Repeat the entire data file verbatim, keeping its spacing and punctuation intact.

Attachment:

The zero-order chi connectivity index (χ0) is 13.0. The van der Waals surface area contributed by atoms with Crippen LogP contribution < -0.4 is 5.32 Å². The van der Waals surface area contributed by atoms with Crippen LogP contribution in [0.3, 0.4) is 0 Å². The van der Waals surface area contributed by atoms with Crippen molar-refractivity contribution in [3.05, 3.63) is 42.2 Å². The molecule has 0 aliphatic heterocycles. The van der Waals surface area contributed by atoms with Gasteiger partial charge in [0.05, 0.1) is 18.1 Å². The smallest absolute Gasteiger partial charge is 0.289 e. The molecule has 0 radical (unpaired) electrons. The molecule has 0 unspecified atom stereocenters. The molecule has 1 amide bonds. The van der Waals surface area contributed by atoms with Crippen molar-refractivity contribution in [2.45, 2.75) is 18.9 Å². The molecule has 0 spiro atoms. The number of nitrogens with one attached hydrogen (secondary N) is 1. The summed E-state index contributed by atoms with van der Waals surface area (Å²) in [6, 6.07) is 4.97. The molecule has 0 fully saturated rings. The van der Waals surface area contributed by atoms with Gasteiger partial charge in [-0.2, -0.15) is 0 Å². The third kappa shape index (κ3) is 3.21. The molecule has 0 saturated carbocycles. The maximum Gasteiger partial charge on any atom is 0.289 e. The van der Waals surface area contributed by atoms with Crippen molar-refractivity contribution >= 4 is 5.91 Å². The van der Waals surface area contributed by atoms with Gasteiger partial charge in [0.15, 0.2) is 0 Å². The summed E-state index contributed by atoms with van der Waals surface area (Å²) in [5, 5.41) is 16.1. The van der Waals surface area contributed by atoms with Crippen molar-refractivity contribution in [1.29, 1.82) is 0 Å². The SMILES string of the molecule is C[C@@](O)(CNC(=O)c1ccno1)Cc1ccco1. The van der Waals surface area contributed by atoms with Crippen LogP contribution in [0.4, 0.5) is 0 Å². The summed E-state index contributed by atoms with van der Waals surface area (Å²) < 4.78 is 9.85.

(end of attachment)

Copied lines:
The zero-order chi connectivity index (χ0) is 13.0. The van der Waals surface area contributed by atoms with Crippen LogP contribution < -0.4 is 5.32 Å². The van der Waals surface area contributed by atoms with Crippen LogP contribution in [0.3, 0.4) is 0 Å². The van der Waals surface area contributed by atoms with Crippen molar-refractivity contribution in [3.05, 3.63) is 42.2 Å². The molecule has 0 aliphatic heterocycles. The van der Waals surface area contributed by atoms with Gasteiger partial charge in [0.05, 0.1) is 18.1 Å². The smallest absolute Gasteiger partial charge is 0.289 e. The molecule has 0 radical (unpaired) electrons. The molecule has 0 unspecified atom stereocenters. The molecule has 1 amide bonds. The van der Waals surface area contributed by atoms with Crippen molar-refractivity contribution in [2.45, 2.75) is 18.9 Å². The molecule has 0 spiro atoms. The number of nitrogens with one attached hydrogen (secondary N) is 1. The summed E-state index contributed by atoms with van der Waals surface area (Å²) in [6, 6.07) is 4.97. The molecule has 0 fully saturated rings. The van der Waals surface area contributed by atoms with Gasteiger partial charge in [-0.2, -0.15) is 0 Å². The third kappa shape index (κ3) is 3.21. The molecule has 0 saturated carbocycles. The maximum Gasteiger partial charge on any atom is 0.289 e. The van der Waals surface area contributed by atoms with Crippen molar-refractivity contribution >= 4 is 5.91 Å². The van der Waals surface area contributed by atoms with Gasteiger partial charge in [0.15, 0.2) is 0 Å². The summed E-state index contributed by atoms with van der Waals surface area (Å²) in [5, 5.41) is 16.1. The van der Waals surface area contributed by atoms with Crippen molar-refractivity contribution in [1.29, 1.82) is 0 Å². The SMILES string of the molecule is C[C@@](O)(CNC(=O)c1ccno1)Cc1ccco1. The van der Waals surface area contributed by atoms with Crippen LogP contribution in [0.4, 0.5) is 0 Å². The summed E-state index contributed by atoms with van der Waals surface area (Å²) < 4.78 is 9.85.